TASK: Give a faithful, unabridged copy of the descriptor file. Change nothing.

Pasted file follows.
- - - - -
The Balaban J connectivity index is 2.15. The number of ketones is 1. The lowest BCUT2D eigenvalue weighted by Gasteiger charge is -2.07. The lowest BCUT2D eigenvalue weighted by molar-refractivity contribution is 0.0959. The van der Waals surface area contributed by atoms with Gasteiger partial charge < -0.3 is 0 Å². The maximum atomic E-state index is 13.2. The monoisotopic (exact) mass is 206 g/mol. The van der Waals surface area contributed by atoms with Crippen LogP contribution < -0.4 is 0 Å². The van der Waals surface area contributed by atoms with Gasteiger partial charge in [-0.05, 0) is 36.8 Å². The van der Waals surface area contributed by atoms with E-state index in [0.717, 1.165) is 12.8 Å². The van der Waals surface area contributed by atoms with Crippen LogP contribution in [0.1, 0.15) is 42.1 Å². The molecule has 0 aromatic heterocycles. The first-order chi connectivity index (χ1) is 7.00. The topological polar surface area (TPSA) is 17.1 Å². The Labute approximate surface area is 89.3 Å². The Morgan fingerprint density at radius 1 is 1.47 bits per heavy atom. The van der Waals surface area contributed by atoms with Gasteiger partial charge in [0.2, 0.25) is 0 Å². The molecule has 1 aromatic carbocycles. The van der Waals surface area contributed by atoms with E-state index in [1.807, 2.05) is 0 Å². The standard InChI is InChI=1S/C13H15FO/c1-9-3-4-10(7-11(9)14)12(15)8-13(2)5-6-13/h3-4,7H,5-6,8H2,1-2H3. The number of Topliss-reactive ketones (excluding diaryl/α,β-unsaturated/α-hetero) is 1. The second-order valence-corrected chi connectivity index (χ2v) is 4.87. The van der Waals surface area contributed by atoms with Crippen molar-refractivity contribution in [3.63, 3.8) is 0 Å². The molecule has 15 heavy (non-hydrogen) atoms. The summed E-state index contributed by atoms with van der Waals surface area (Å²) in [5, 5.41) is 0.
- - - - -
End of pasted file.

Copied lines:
The Balaban J connectivity index is 2.15. The number of ketones is 1. The lowest BCUT2D eigenvalue weighted by Gasteiger charge is -2.07. The lowest BCUT2D eigenvalue weighted by molar-refractivity contribution is 0.0959. The van der Waals surface area contributed by atoms with Gasteiger partial charge < -0.3 is 0 Å². The maximum atomic E-state index is 13.2. The monoisotopic (exact) mass is 206 g/mol. The van der Waals surface area contributed by atoms with Crippen LogP contribution < -0.4 is 0 Å². The van der Waals surface area contributed by atoms with Gasteiger partial charge in [-0.05, 0) is 36.8 Å². The van der Waals surface area contributed by atoms with E-state index in [0.717, 1.165) is 12.8 Å². The van der Waals surface area contributed by atoms with Crippen LogP contribution in [0.1, 0.15) is 42.1 Å². The molecule has 0 aromatic heterocycles. The first-order chi connectivity index (χ1) is 7.00. The topological polar surface area (TPSA) is 17.1 Å². The Labute approximate surface area is 89.3 Å². The Morgan fingerprint density at radius 1 is 1.47 bits per heavy atom. The van der Waals surface area contributed by atoms with Gasteiger partial charge in [0.2, 0.25) is 0 Å². The molecule has 1 aromatic carbocycles. The van der Waals surface area contributed by atoms with E-state index in [1.807, 2.05) is 0 Å². The standard InChI is InChI=1S/C13H15FO/c1-9-3-4-10(7-11(9)14)12(15)8-13(2)5-6-13/h3-4,7H,5-6,8H2,1-2H3. The number of Topliss-reactive ketones (excluding diaryl/α,β-unsaturated/α-hetero) is 1. The second-order valence-corrected chi connectivity index (χ2v) is 4.87. The van der Waals surface area contributed by atoms with Crippen molar-refractivity contribution in [3.63, 3.8) is 0 Å². The molecule has 15 heavy (non-hydrogen) atoms. The summed E-state index contributed by atoms with van der Waals surface area (Å²) in [5, 5.41) is 0.